Laurel E. Dickirson died at home in Springfield, Illinois on the morning of April 27th, 2024 at the age of 77. She was born Laurel Walbright on April 17th, 1947, to Dorothy and Elva Walbright in Paducah, Kentucky. She was raised in Joppa, Illinois, by her parents, who were a late-in-life love match and doted on her. Her older half-brother, Kenneth Kerr, and all the teachers in Joppa Public Schools doted on her, too. She was first chair clarinet in the school band, president of all the clubs, and valedictorian of her graduating class. Her absolute certainty that she knew better than everybody else in all situations probably grew out of her early experiences as an intellectual giant and rock star student in her hometown.

After high school, Laurel went off to Southern Illinois University in Carbondale. It was there that she threw herself into sex, drugs, and rock and roll of the late 1960s with as much enthusiasm as she had for American Literature. In fact, her dazzling academic career was almost derailed when she got knocked up unexpectedly with her beloved only child, Michelle Loughnane. Laurel was a woman of steely resolve and finished her B.A. and then her M.A. in literature, despite being stalked by a chatty toddler with sticky hands during those years.

Laurel moved to Chicago with ill-considered husband #2 after completing her Master’s thesis at SIU. In the Windy City, Laurel enthusiastically set out to become one of the Cosmopolitan Urban Elite. She dressed like Annie Hall, took her daughter to the ballet and the symphony. They ate out to Indian and Ethiopian restaurants, traveled the country and the world, and learned the difference between a mango and an avocado. She tried to become a high school teacher, but quickly realized that she didn’t really care for children much (except Michelle, of course, who was brilliant and wise beyond her years).

Eventually she got hired by the State of Illinois’ Department of Public Aid, where she had a long and illustrious career managing government cheese programs and other Important Stuff. She was valued by her coworkers and supervisors for her flawless writing, her dazzling intelligence, her dependability, problem solving skills, her genuine devotion to the power of good policy and good government to help people, and her impeccable comedic timing. She really knew how to drop an F bomb to achieve maximum results.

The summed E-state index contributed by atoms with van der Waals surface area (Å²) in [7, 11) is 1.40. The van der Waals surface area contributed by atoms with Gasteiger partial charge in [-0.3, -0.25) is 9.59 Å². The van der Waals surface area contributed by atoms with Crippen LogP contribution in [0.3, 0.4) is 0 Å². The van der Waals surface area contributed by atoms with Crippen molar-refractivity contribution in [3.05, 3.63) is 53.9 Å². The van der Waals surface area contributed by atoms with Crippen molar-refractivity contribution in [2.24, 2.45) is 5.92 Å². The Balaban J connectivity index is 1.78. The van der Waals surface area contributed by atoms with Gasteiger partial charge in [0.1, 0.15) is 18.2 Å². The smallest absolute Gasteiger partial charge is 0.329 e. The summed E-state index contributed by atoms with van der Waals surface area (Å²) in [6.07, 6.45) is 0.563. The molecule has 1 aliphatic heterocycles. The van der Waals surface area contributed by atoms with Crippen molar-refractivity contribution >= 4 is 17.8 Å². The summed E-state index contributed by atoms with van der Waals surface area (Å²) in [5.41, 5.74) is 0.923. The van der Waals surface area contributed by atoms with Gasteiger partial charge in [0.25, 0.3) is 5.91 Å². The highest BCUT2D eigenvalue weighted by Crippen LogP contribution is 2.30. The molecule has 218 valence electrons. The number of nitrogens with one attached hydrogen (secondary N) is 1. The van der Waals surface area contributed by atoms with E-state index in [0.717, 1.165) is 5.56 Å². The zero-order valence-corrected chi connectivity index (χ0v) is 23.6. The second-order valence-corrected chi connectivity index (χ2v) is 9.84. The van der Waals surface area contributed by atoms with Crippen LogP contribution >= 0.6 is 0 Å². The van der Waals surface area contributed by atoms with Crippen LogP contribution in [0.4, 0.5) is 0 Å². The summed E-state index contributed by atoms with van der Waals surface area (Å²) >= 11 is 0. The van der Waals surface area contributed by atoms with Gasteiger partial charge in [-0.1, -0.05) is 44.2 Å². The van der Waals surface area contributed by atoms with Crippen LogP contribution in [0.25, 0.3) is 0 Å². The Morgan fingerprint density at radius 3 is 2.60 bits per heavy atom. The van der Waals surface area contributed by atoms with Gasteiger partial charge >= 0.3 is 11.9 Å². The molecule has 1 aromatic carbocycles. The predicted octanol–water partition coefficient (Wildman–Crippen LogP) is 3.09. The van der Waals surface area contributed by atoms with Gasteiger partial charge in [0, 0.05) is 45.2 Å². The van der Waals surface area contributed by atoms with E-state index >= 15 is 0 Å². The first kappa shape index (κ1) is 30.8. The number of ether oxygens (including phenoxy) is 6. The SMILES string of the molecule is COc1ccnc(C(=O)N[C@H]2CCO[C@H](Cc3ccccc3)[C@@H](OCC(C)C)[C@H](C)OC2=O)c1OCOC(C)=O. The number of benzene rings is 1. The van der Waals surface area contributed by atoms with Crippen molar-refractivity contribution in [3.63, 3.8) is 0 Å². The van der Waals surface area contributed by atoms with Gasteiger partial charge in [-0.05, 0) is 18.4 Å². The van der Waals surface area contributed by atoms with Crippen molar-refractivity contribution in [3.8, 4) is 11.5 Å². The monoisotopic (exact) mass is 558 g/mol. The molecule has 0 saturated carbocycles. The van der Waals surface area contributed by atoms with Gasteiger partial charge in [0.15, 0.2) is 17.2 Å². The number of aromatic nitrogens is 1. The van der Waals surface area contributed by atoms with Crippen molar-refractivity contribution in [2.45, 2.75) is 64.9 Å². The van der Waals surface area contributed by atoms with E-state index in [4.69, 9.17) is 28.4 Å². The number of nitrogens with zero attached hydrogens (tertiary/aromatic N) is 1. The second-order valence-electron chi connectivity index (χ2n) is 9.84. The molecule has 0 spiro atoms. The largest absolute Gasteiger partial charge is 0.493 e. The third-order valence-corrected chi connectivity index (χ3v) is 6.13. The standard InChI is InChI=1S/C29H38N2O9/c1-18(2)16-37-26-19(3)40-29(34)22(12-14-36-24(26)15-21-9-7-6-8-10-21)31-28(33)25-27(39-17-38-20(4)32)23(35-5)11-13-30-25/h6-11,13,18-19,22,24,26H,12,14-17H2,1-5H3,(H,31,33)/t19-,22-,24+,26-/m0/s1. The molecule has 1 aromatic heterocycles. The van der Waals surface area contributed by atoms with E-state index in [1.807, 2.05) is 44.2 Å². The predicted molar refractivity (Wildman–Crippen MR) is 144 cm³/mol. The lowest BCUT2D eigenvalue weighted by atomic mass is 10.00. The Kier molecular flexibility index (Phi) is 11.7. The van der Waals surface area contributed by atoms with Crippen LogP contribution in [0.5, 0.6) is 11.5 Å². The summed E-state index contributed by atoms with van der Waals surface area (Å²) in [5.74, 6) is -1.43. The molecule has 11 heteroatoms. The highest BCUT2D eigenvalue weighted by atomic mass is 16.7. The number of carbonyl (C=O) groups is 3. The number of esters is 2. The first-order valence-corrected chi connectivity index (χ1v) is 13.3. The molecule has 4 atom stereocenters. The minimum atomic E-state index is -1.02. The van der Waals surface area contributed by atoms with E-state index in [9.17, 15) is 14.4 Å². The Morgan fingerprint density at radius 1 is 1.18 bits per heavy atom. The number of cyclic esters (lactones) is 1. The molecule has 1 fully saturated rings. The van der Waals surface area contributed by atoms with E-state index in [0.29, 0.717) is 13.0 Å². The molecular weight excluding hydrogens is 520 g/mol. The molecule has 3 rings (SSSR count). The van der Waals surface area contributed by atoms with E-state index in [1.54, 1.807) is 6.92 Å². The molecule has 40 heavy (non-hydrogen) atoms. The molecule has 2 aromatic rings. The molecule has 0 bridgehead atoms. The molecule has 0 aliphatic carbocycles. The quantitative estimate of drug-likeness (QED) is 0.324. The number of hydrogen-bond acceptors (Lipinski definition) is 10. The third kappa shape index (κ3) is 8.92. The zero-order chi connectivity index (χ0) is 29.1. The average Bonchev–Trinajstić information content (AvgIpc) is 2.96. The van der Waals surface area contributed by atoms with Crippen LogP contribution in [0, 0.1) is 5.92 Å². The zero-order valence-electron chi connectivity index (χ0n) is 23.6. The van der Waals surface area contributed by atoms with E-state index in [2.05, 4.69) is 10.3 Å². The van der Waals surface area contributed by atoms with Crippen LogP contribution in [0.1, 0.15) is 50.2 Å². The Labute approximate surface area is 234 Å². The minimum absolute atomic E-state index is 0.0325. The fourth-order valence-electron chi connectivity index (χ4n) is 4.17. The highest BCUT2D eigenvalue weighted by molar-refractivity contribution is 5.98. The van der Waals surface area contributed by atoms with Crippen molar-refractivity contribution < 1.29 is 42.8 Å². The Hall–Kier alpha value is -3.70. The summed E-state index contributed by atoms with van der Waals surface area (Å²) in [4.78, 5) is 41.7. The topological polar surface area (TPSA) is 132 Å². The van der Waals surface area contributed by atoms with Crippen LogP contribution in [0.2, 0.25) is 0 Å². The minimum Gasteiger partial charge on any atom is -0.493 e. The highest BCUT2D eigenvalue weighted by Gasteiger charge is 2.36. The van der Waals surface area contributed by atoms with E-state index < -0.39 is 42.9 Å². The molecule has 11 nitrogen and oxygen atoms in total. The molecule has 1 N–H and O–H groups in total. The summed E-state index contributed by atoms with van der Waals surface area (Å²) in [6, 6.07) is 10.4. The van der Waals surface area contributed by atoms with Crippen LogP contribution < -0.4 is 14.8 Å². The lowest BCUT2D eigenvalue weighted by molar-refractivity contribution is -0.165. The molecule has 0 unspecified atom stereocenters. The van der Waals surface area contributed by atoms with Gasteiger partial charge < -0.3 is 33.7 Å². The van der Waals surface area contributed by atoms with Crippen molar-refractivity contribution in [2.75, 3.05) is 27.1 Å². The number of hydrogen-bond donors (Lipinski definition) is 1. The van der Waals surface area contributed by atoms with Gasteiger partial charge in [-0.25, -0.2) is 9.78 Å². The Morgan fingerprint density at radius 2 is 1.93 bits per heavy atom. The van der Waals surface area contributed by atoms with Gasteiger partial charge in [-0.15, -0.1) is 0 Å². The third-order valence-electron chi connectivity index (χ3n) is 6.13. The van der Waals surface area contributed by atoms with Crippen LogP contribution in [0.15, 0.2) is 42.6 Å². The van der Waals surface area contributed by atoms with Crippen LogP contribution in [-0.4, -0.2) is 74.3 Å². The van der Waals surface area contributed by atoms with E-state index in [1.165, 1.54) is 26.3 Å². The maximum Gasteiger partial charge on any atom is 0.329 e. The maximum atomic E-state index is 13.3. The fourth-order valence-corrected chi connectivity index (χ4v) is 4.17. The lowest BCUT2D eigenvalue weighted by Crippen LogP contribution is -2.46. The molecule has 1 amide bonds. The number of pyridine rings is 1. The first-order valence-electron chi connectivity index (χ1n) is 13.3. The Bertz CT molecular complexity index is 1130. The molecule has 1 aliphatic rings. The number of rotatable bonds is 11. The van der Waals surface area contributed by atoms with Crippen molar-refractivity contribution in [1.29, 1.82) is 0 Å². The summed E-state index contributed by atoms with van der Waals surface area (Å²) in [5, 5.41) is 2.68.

In the course of her work in Chicago, Laurel eventually met Gary Dickirson, who would quickly become Lucky Husband #3. “Third time’s the charm”, she always liked to say. Apparently, she was right, because Gary and Laurel moved to 1308 N. 3rd Street in Springfield and stayed there for the rest of their lives together. They traveled and turned their little house on the North End of town into a Versailles on the prairie, filling it with art and antiques and mementoes of their trips. They took care of their cats: first Maxine, then Ninny, then Thor and Loki, and finally Spirit and Zeus. They took Michelle and her son, Maxwell, to Disney World, the Ozarks, and the beaches of Florida. They threw amazing parties for friends and neighbors who loved to listen to Laurel’s pithy, bourbon soaked bon mots. They helped make their neighborhood a community, and their friends became family. After they stopped traveling, Laurel enjoyed quiet days at home with a good book, a cat on her lap, and a steady supply of weed gummies.

She will be deeply missed by her husband, Gary, her daughter, Michelle, her grandson Maxwell, as well as Amazon, Etsy, Wayfair, and other online retailers.

As she was not a big fan of organized religion or New Age spirituality, the family will be holding a “Celebration of Life” open house at 1308 N. 3rd Street, from 4-7 pm on Saturday, May the 4th. There will be an open bar and a nice dinner buffet because that’s literally the least we can do. Laurel had high standards when it came to hospitality, and most everything else. At 6 pm there will be a brief “Ceremony of Remembrance”, which will probably consist mostly of sad poems, funny stories, and champagne toasts.

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